Sunday, April 28, 2013
Does Tenure Skew Law Professors' Publishing Incentives?
If you want to be a law professor, you have to publish. That's the oft repeated advice of those in legal academy and the harsh truth for those looking to break in. Publish early and publish often.
This fact is reflected by rankings of law professors which focus on instructors' "scholarly impact," or the frequency and citation value of law review articles and books. Brain Leiter maintains a ranking of law schools by scholarly impact which approximates the USNews ranking of law schools generally. Leiter also ranks law professors individually and by specialty. Last year, Above The Law ranked the top 50 law professors by, you guessed it, publishing.
Other measures of law professors are available. For example, faculty could be ranked by student evaluations, peer assessment, or by employers for how well they prepare future lawyers. But for a variety of reasons, legal scholarship is the measure of a good law professor.
Schools incent professors to publish early in their careers using the all-important carrot of academic tenure. Tenure describes an academic's contractual right not to have his or her position terminated without just cause. It is awarded to faculty members who have demonstrated writing prowess through a strong publishing record. In fact, professors with poor student or peer evaluations may be tenured on the basis of their scholarship alone.
But what happens after a professor is granted tenure? Do academics still have an incentive to keep writing after a law school has spent its carrot?
Certainly, there are many tenured professors who continue to publish frequently throughout their careers. But not all professors are so diligent.
Barbara Holden-Smith is a Professor of Law at Cornell Law School where she has taught since 1990. It is not apparent from the Cornell Law faculty directory when Professor Holden-Smith received tenure (Professor Holden-Smith is the only active professor in the directory who does not post her CV on the law school website). However, the American Association of University Professors recommends a probationary period of seven years before tenure is granted and this time period is the norm at Cornell and most other academic institutions.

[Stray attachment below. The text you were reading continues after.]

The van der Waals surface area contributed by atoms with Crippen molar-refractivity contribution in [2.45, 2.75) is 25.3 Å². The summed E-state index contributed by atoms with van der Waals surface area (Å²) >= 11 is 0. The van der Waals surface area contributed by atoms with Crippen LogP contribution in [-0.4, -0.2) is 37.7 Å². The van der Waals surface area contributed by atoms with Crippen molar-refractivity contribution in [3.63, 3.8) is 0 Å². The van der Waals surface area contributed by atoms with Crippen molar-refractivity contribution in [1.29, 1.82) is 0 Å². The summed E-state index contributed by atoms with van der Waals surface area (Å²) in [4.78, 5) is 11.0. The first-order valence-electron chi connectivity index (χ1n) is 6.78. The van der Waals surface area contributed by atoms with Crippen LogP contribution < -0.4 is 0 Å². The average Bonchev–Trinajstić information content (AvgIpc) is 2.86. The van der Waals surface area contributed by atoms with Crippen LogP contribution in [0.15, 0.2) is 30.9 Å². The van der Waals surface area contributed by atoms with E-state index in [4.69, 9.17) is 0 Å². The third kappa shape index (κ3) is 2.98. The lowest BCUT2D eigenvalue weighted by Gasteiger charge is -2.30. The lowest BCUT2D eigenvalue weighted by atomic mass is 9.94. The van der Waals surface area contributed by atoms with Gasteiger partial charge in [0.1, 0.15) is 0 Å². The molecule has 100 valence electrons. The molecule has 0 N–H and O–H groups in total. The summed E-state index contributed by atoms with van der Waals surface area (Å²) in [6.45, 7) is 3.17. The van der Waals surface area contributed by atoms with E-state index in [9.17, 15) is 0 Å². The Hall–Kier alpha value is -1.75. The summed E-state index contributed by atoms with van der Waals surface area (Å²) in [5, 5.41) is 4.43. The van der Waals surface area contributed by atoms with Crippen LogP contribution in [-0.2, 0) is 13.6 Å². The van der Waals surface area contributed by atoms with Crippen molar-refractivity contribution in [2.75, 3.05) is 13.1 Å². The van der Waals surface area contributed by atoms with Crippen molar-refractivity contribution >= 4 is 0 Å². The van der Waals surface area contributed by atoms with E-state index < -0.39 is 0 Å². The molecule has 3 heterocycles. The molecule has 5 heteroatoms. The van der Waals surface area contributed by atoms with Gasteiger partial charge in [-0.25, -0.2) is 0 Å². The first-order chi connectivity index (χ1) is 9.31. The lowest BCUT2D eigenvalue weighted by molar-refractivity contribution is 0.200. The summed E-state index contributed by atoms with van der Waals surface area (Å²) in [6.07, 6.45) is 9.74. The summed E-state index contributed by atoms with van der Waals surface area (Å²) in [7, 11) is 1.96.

Thus, we assume that Professor Holden-Smith was given tenure around 1997. Now look at her publishing record as described by Cornell. She published in the Cornell Law Review in 1993 (cited 18 times) and the Yale Journal of Law and Feminism in 1996 (cited 41 times). She also wrote a book review in the Journal of Criminal Law and Criminology in 1996 (cited 6 times).
I am unable to locate any law review article or book published by Professor Holden-Smith after 1996. Her articles have been republished as chapters in books, but she has no original scholarship in over seventeen years.
Clearly something went wrong. Faculty publishing is important for a school's ranking and to help keep professors engaged with changes in the legal profession. When a tenured doctrinal professor at a school with a small faculty does not publish, the other professors have to pull the weight.
What accounts for this drought? Without the tenure carrot to encourage Professor Holden-Smith to keep writing, she stopped. She received her life appointment and then stopped working—because teaching a few lectures per week can hardly be called a full time job.
It's clear that, at least in the case of Professor Holden-Smith, and probably for other professors at major law schools as well, tenure is a shield against the demands that more junior faculty members must satisfy and that senior professors generally do meet and exceed.
How can a Dean encourage a tenured, unproductive professor to publish? Without any meaningful pecuniary threat, any effort to exhort or cajole productivity is purely hortatory. Lazy professors are free to ignore requests for more writing from the administration because they are tenured.
The administration can give unproductive professors undesirable class times such as an 8:00 a.m. lecture or delegate unwanted administrative tasks. In fact, Professor Holden-Smith does hold a title of "Vice Dean" which probably includes many of the bureaucratic obligations that productive professors refused.
But even that is not working to induce publishing.
The next step is public embarrassment. Maybe her students and peers can embarrass her into doing her job. Students could post signs on the school's bulletin boards asking Professor Holden-Smith to publish or send her emails asking about her most recent scholarship.
The school has given up its best incentive to promote productivity. Perhaps the real puzzle is how do you take pride in your work if you're not working?